Experiencing Presence in a Gaming Activity Improves Mood After a Negative Mood Induction

Weber, Stefan; Mast, Fred W.; Weibel, David (2020). Experiencing Presence in a Gaming Activity Improves Mood After a Negative Mood Induction. International journal of gaming and computer-mediated simulations, 12(4), pp. 1-22. IGI Global 10.4018/IJGCMS.2020100101

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Research suggests that immersion in computer games is beneficial for recovering from stress and improving mood. However, no study linked explicit measures of presence—individually experienced immersion—to mood enhancement. In the present experiment, immersion of a gaming activity was varied, and levels of presence and enjoyment were measured and connected to mood repair after a stress-induction. The participants (N = 77) played a game in virtual reality (VR; high immersion), on the desktop (medium immersion), or watched a recording of the game (low immersion). Positive emotions were enhanced in the high and medium, but not the low immersion condition. Presence was a significant predictor in the VR condition. Furthermore, an explanatory mediation analysis showed that enjoyment mediated the effect of presence on mood repair. These findings demonstrate positive effects of presence experiences in gaming. Strong presence in VR seems especially helpful for enhancing mood and building up positive emotional resources.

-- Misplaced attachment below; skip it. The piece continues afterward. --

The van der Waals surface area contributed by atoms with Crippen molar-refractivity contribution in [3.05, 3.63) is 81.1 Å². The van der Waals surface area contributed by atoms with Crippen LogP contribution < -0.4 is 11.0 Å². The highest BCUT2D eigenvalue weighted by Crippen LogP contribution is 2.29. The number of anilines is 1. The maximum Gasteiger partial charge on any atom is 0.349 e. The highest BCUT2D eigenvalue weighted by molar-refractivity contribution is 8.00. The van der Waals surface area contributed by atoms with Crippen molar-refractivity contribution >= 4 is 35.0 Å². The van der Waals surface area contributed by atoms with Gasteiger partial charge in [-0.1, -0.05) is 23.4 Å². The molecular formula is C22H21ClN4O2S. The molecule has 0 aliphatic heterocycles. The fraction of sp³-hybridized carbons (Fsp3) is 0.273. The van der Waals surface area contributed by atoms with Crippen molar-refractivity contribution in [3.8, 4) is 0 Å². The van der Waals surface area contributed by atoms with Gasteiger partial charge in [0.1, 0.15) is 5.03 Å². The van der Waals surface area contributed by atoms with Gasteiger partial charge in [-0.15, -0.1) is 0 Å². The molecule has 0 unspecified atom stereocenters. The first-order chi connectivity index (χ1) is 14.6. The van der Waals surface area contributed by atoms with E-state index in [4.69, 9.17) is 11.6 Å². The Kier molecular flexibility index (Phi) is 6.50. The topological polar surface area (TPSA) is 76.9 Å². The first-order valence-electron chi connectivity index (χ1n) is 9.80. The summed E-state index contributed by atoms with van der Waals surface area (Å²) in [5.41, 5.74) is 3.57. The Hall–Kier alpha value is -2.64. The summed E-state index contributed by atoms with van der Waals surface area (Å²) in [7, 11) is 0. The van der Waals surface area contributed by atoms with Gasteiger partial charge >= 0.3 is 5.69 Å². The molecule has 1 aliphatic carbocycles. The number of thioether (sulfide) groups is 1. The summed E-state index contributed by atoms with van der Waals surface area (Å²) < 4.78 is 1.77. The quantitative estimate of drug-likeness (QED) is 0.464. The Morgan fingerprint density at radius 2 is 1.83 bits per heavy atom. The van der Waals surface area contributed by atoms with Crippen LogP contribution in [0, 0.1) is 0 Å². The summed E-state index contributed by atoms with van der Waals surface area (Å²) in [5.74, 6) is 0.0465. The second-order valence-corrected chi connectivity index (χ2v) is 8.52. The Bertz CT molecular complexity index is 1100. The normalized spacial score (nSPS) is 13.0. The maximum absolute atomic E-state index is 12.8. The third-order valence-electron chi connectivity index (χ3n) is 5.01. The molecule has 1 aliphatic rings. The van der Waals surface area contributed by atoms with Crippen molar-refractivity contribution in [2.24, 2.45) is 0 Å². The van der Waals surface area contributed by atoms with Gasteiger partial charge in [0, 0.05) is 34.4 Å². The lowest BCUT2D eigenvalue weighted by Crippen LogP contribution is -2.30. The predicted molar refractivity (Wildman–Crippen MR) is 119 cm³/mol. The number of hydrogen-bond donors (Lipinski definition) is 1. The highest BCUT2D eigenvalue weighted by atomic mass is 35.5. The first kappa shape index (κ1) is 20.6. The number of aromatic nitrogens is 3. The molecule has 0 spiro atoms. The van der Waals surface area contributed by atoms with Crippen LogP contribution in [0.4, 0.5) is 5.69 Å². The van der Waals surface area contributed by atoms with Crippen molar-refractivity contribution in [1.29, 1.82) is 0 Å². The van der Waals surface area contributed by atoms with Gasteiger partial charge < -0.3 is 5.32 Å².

Item Type:

Journal Article (Original Article)

Division/Institute:

07 Faculty of Human Sciences > Institute of Psychology > Cognitive Psychology, Perception and Methodology

UniBE Contributor:

Weber, Stefan; Mast, Fred and Weibel, David

Subjects:

100 Philosophy > 150 Psychology

ISSN:

1942-3888

Publisher:

IGI Global

Language:

English

Submitter:

David Weibel

Date Deposited:

27 Jan 2021 09:49

Last Modified:

31 Jan 2021 02:59

Publisher DOI:

10.4018/IJGCMS.2020100101

BORIS DOI:

10.48350/151168

URI:

https://boris.unibe.ch/id/eprint/151168

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